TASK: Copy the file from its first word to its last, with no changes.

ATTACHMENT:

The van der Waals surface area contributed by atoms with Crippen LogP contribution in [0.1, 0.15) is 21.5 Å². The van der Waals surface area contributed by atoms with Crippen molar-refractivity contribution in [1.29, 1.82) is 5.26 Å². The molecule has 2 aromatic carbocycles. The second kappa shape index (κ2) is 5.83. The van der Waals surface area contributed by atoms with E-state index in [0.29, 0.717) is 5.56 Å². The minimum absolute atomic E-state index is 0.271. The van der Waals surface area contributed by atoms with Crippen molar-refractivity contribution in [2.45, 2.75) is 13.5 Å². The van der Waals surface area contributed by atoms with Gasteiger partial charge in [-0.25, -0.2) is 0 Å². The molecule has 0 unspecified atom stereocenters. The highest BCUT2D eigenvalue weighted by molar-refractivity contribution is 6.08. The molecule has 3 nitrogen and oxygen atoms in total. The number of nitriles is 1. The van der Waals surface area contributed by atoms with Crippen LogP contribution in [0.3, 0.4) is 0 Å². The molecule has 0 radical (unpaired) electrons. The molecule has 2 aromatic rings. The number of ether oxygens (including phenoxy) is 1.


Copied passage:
The van der Waals surface area contributed by atoms with Crippen LogP contribution in [0.1, 0.15) is 21.5 Å². The van der Waals surface area contributed by atoms with Crippen molar-refractivity contribution in [1.29, 1.82) is 5.26 Å². The molecule has 2 aromatic carbocycles. The second kappa shape index (κ2) is 5.83. The van der Waals surface area contributed by atoms with E-state index in [0.29, 0.717) is 5.56 Å². The minimum absolute atomic E-state index is 0.271. The van der Waals surface area contributed by atoms with Crippen molar-refractivity contribution in [2.45, 2.75) is 13.5 Å². The van der Waals surface area contributed by atoms with Gasteiger partial charge in [-0.25, -0.2) is 0 Å². The molecule has 0 unspecified atom stereocenters. The highest BCUT2D eigenvalue weighted by molar-refractivity contribution is 6.08. The molecule has 3 nitrogen and oxygen atoms in total. The number of nitriles is 1. The van der Waals surface area contributed by atoms with Crippen LogP contribution in [0.3, 0.4) is 0 Å². The molecule has 0 radical (unpaired) electrons. The molecule has 2 aromatic rings. The number of ether oxygens (including phenoxy) is 1.